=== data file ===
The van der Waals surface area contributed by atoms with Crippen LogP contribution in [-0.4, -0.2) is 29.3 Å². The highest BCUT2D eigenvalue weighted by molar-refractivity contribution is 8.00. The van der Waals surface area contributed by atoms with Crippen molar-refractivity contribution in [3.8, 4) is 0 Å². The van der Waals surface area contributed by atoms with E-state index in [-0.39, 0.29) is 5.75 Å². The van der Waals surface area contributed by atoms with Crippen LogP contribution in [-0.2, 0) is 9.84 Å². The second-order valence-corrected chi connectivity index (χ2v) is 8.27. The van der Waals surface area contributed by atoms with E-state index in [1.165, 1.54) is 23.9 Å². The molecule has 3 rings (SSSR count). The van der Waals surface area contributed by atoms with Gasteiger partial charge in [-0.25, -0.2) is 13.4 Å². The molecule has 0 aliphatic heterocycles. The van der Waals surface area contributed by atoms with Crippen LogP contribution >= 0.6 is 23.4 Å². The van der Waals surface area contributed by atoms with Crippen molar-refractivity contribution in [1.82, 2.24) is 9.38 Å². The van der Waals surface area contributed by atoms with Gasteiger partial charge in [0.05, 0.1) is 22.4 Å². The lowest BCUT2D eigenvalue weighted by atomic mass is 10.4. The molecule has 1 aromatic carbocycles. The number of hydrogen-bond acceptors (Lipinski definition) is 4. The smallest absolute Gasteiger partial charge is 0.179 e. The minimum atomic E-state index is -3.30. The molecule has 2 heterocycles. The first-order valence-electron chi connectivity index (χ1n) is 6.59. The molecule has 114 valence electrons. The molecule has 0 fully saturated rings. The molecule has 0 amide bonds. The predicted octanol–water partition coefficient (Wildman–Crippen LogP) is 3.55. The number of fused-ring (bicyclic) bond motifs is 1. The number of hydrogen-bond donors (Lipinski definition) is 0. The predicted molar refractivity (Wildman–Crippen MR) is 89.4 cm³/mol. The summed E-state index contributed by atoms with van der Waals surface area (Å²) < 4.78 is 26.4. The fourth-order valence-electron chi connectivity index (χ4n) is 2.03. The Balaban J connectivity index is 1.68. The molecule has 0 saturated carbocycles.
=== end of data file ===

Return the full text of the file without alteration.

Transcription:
The van der Waals surface area contributed by atoms with Crippen LogP contribution in [-0.4, -0.2) is 29.3 Å². The highest BCUT2D eigenvalue weighted by molar-refractivity contribution is 8.00. The van der Waals surface area contributed by atoms with Crippen molar-refractivity contribution in [3.8, 4) is 0 Å². The van der Waals surface area contributed by atoms with E-state index in [-0.39, 0.29) is 5.75 Å². The van der Waals surface area contributed by atoms with Crippen LogP contribution in [-0.2, 0) is 9.84 Å². The second-order valence-corrected chi connectivity index (χ2v) is 8.27. The van der Waals surface area contributed by atoms with E-state index in [1.165, 1.54) is 23.9 Å². The molecule has 3 rings (SSSR count). The van der Waals surface area contributed by atoms with Gasteiger partial charge in [-0.25, -0.2) is 13.4 Å². The molecule has 0 aliphatic heterocycles. The van der Waals surface area contributed by atoms with Crippen LogP contribution >= 0.6 is 23.4 Å². The van der Waals surface area contributed by atoms with Crippen molar-refractivity contribution in [1.82, 2.24) is 9.38 Å². The van der Waals surface area contributed by atoms with Gasteiger partial charge in [0.05, 0.1) is 22.4 Å². The lowest BCUT2D eigenvalue weighted by atomic mass is 10.4. The molecule has 1 aromatic carbocycles. The number of hydrogen-bond acceptors (Lipinski definition) is 4. The smallest absolute Gasteiger partial charge is 0.179 e. The minimum atomic E-state index is -3.30. The molecule has 2 heterocycles. The first-order valence-electron chi connectivity index (χ1n) is 6.59. The molecule has 114 valence electrons. The molecule has 0 fully saturated rings. The molecule has 0 amide bonds. The predicted octanol–water partition coefficient (Wildman–Crippen LogP) is 3.55. The number of fused-ring (bicyclic) bond motifs is 1. The number of hydrogen-bond donors (Lipinski definition) is 0. The predicted molar refractivity (Wildman–Crippen MR) is 89.4 cm³/mol. The summed E-state index contributed by atoms with van der Waals surface area (Å²) < 4.78 is 26.4. The fourth-order valence-electron chi connectivity index (χ4n) is 2.03. The Balaban J connectivity index is 1.68. The molecule has 0 saturated carbocycles.